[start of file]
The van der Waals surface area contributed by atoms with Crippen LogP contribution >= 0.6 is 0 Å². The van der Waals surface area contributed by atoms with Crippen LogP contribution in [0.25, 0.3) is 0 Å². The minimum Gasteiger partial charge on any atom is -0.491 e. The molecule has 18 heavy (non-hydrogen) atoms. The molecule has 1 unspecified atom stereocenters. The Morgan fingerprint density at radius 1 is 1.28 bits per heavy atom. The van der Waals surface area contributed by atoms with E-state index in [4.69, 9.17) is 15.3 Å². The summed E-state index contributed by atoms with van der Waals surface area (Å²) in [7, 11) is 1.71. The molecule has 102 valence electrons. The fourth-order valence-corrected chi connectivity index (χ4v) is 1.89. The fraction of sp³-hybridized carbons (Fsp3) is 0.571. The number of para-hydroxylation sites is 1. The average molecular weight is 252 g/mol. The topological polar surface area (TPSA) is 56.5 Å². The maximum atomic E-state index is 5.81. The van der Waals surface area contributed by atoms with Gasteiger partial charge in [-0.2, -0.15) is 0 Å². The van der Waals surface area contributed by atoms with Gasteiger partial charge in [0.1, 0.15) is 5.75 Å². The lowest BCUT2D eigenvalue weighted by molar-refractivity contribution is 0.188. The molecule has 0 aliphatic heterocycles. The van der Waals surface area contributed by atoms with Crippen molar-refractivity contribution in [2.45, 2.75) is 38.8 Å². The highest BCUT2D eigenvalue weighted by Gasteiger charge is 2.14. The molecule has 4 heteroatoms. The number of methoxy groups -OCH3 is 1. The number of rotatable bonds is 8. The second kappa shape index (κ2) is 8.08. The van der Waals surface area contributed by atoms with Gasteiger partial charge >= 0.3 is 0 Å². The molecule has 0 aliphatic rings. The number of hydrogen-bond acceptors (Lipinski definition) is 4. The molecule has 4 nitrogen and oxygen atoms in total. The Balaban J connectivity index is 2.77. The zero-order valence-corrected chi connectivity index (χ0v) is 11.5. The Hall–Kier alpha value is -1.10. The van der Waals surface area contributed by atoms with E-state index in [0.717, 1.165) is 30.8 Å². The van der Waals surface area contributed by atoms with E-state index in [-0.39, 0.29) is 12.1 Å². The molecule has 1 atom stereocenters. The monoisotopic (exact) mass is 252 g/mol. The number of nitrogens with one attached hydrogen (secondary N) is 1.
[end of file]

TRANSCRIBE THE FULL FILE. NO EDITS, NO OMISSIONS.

The van der Waals surface area contributed by atoms with Crippen LogP contribution >= 0.6 is 0 Å². The van der Waals surface area contributed by atoms with Crippen LogP contribution in [0.25, 0.3) is 0 Å². The minimum Gasteiger partial charge on any atom is -0.491 e. The molecule has 18 heavy (non-hydrogen) atoms. The molecule has 1 unspecified atom stereocenters. The Morgan fingerprint density at radius 1 is 1.28 bits per heavy atom. The van der Waals surface area contributed by atoms with E-state index in [4.69, 9.17) is 15.3 Å². The summed E-state index contributed by atoms with van der Waals surface area (Å²) in [7, 11) is 1.71. The molecule has 102 valence electrons. The fourth-order valence-corrected chi connectivity index (χ4v) is 1.89. The fraction of sp³-hybridized carbons (Fsp3) is 0.571. The number of para-hydroxylation sites is 1. The average molecular weight is 252 g/mol. The topological polar surface area (TPSA) is 56.5 Å². The maximum atomic E-state index is 5.81. The van der Waals surface area contributed by atoms with Gasteiger partial charge in [-0.2, -0.15) is 0 Å². The van der Waals surface area contributed by atoms with Gasteiger partial charge in [0.1, 0.15) is 5.75 Å². The lowest BCUT2D eigenvalue weighted by molar-refractivity contribution is 0.188. The molecule has 0 aliphatic heterocycles. The van der Waals surface area contributed by atoms with Crippen molar-refractivity contribution in [2.45, 2.75) is 38.8 Å². The highest BCUT2D eigenvalue weighted by Gasteiger charge is 2.14. The molecule has 4 heteroatoms. The number of methoxy groups -OCH3 is 1. The number of rotatable bonds is 8. The second kappa shape index (κ2) is 8.08. The van der Waals surface area contributed by atoms with Gasteiger partial charge >= 0.3 is 0 Å². The molecule has 0 aliphatic rings. The number of hydrogen-bond acceptors (Lipinski definition) is 4. The molecule has 4 nitrogen and oxygen atoms in total. The Balaban J connectivity index is 2.77. The zero-order valence-corrected chi connectivity index (χ0v) is 11.5. The Hall–Kier alpha value is -1.10. The van der Waals surface area contributed by atoms with E-state index in [0.717, 1.165) is 30.8 Å². The van der Waals surface area contributed by atoms with E-state index in [-0.39, 0.29) is 12.1 Å². The molecule has 1 atom stereocenters. The monoisotopic (exact) mass is 252 g/mol. The number of nitrogens with one attached hydrogen (secondary N) is 1.